No, AOC, capitalism isn’t too ‘consumerist’ around the holidays
Critics of capitalism like Rep. Alexandria Ocasio-Cortez look at Madison Avenue storefronts festooned with holiday decorations and see a “case in point” — a beautiful and spiritual time like Advent and Hanukkah is reduced to shopping, sales and accumulation of goods. Some of you might be feeling the same as you look at piles of ripped-up wrapping paper.
Indeed, it’s a common critique that a free-market economy inevitably becomes overly “consumerist” — that market forces lead people to value things only in a commercial context and miss out on humanity’s deeper values.
That old criticism unfortunately appears to be gaining new currency: A September Pew poll found 79% of Americans 18 to 29 years old have a “very” or “somewhat” positive view of socialism. A 2019 Siena College poll found a majority of young New Yorkers see no contradiction between socialism and being a good American.
The cultural observation that Americans can become too consumer-minded around the holidays becomes a springboard to attacking the market economy itself. Somehow we’re to believe that Americans would be less materialistic, less commercial and less superficial if only the state played a larger role in society’s economic transactions.
Don’t buy it for a second.
Free marketeers have cause to be optimistic this holiday season. Here are three reasons:
First, a chronic case of the glass half-empty. One can understand seeing the exorbitant number of TV commercials and shopping-mall parking challenges and concluding we’ve reduced the holidays to a consumer tale. But why not remember people are buying the vast majority of those items for friends and family members they love? Why not focus on the community and bonds of kinship that will be celebrated around holiday meals and at festive occasions until we ring in the new year?
Are a few people running up their credit cards too much? Surely it happens. But doesn’t the miracle of a market economy providing more convenience, access and opportunity to enjoy gift-giving and gift-receiving than ever before transform the holiday season’s material and commercial aspect into a deeper, more communal experience?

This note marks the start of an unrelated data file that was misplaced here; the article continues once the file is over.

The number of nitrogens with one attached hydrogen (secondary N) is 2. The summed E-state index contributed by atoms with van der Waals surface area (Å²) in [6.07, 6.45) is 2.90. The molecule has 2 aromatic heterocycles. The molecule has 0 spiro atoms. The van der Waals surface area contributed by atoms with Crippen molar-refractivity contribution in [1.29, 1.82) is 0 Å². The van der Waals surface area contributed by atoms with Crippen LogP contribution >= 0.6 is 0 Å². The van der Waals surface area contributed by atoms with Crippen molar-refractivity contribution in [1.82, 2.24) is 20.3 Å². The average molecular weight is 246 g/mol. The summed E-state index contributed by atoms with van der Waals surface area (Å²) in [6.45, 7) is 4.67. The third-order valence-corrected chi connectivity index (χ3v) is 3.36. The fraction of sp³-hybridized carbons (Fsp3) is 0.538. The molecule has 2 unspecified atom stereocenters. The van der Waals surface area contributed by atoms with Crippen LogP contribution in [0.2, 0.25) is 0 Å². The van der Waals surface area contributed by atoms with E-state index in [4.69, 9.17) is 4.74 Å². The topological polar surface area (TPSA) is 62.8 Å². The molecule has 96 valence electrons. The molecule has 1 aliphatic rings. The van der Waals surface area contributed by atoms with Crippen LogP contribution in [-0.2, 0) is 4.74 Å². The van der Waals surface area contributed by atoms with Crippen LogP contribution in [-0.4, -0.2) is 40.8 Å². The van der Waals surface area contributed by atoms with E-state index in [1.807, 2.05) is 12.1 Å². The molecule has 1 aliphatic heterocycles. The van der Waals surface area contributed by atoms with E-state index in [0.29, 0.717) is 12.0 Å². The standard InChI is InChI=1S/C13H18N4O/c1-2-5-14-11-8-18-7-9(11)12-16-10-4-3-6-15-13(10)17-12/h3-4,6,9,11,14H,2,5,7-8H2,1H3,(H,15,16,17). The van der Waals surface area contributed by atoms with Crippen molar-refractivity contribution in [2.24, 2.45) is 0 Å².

Second, a naïve and misguided belief about how things “could” be better. In what way does a more interventionist, regulated, governmental economy become more suited to matters of the heart? How does limiting choice, exchange, opportunity and market forces lead people to greater community, family and faith? Has that been the experience of holiday celebrations in the Soviet Union, Red China, Cuba or Venezuela? Market liberty does not assure us of greater commitment to friends and family, but the absence of it certainly impedes our ability to connect to friends and family. History couldn’t be clearer.
Third, a failure to appreciate the distinctly American (Tocquevillian) vision for a free society. We must remember that advocacy of free enterprise must always be tethered to a society of virtue and character. The transcendent beauty and value of life has never been threatened by material prosperity and commercial growth, but nor is it born of such, either.
The deeper things in life that give us real meaning must always be top of mind. From biblical teaching to Aristotle to Aquinas to Adam Smith, those who believe in private property and free exchange are never at odds with the crucial concepts of mutual cooperation and neighborly love. In fact, a market economy facilitates and fosters them far more than any competitive system the world has ever seen.
So rather than looking at crowded malls and excessive wrapping paper and becoming discouraged, we ought to let the holiday season reignite gratitude and optimism for the free market.
Gratitude seems warranted for a 40% decline in extreme poverty over the last 40 years. It seems warranted for the unprecedented progress we’ve made in quality of life, from medicine to water to food to electricity. It seems warranted for the luxuries we now consider necessities and the necessities we now take for granted — all because of a market economy.
This holiday season, avoid the “Bah! Humbug!” so many throw at capitalism and instead remember the joy in the world that a free and virtuous society represents.
David L. Bahnsen is a wealth manager, a frequent Fox Business guest and the creator of There’s No Free Lunch, a book, video series and economic course offering the moral case for free markets.